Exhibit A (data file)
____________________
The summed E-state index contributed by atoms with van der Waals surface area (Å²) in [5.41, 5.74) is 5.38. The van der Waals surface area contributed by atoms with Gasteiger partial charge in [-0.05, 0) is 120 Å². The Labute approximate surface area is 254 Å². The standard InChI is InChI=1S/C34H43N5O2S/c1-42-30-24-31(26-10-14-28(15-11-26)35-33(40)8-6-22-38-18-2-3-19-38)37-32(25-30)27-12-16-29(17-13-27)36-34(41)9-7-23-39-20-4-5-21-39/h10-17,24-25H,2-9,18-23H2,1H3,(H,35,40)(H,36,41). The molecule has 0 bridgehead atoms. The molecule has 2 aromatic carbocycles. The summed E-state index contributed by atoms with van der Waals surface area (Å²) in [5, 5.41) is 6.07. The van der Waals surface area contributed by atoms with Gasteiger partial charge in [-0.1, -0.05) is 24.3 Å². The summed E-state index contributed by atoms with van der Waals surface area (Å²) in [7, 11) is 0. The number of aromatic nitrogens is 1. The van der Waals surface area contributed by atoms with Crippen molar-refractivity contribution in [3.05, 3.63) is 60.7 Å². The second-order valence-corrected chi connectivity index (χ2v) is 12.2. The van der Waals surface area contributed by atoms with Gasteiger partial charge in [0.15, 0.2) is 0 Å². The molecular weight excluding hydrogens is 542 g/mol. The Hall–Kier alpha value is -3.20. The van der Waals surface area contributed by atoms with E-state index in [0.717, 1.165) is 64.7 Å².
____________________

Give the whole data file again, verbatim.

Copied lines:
The summed E-state index contributed by atoms with van der Waals surface area (Å²) in [5.41, 5.74) is 5.38. The van der Waals surface area contributed by atoms with Gasteiger partial charge in [-0.05, 0) is 120 Å². The Labute approximate surface area is 254 Å². The standard InChI is InChI=1S/C34H43N5O2S/c1-42-30-24-31(26-10-14-28(15-11-26)35-33(40)8-6-22-38-18-2-3-19-38)37-32(25-30)27-12-16-29(17-13-27)36-34(41)9-7-23-39-20-4-5-21-39/h10-17,24-25H,2-9,18-23H2,1H3,(H,35,40)(H,36,41). The molecule has 0 bridgehead atoms. The molecule has 2 aromatic carbocycles. The summed E-state index contributed by atoms with van der Waals surface area (Å²) in [5, 5.41) is 6.07. The van der Waals surface area contributed by atoms with Gasteiger partial charge in [-0.1, -0.05) is 24.3 Å². The summed E-state index contributed by atoms with van der Waals surface area (Å²) in [7, 11) is 0. The number of aromatic nitrogens is 1. The van der Waals surface area contributed by atoms with Crippen molar-refractivity contribution in [3.05, 3.63) is 60.7 Å². The second-order valence-corrected chi connectivity index (χ2v) is 12.2. The van der Waals surface area contributed by atoms with Gasteiger partial charge in [0.15, 0.2) is 0 Å². The molecular weight excluding hydrogens is 542 g/mol. The Hall–Kier alpha value is -3.20. The van der Waals surface area contributed by atoms with E-state index in [0.717, 1.165) is 64.7 Å².